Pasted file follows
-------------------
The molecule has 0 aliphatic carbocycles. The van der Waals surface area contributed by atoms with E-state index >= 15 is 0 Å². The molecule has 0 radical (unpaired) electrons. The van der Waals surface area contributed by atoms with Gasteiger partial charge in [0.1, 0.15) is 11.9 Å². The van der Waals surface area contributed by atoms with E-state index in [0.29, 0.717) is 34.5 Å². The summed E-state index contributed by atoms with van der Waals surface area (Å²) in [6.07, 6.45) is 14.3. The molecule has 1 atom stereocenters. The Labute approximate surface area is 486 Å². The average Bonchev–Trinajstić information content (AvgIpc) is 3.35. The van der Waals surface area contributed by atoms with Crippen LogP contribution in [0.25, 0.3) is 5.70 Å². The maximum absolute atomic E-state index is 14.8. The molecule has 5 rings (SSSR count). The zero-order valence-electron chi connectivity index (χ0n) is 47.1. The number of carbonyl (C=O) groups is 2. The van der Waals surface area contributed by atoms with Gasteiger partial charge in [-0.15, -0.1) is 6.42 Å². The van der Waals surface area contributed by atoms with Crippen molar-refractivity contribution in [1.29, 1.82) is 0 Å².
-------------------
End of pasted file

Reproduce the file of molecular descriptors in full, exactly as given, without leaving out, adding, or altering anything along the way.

The molecule has 0 aliphatic carbocycles. The van der Waals surface area contributed by atoms with E-state index >= 15 is 0 Å². The molecule has 0 radical (unpaired) electrons. The van der Waals surface area contributed by atoms with Gasteiger partial charge in [0.1, 0.15) is 11.9 Å². The van der Waals surface area contributed by atoms with E-state index in [0.29, 0.717) is 34.5 Å². The summed E-state index contributed by atoms with van der Waals surface area (Å²) in [6.07, 6.45) is 14.3. The molecule has 1 atom stereocenters. The Labute approximate surface area is 486 Å². The average Bonchev–Trinajstić information content (AvgIpc) is 3.35. The van der Waals surface area contributed by atoms with Crippen LogP contribution in [0.25, 0.3) is 5.70 Å². The maximum absolute atomic E-state index is 14.8. The molecule has 5 rings (SSSR count). The zero-order valence-electron chi connectivity index (χ0n) is 47.1. The number of carbonyl (C=O) groups is 2. The van der Waals surface area contributed by atoms with Gasteiger partial charge in [-0.15, -0.1) is 6.42 Å². The van der Waals surface area contributed by atoms with Crippen molar-refractivity contribution in [1.29, 1.82) is 0 Å².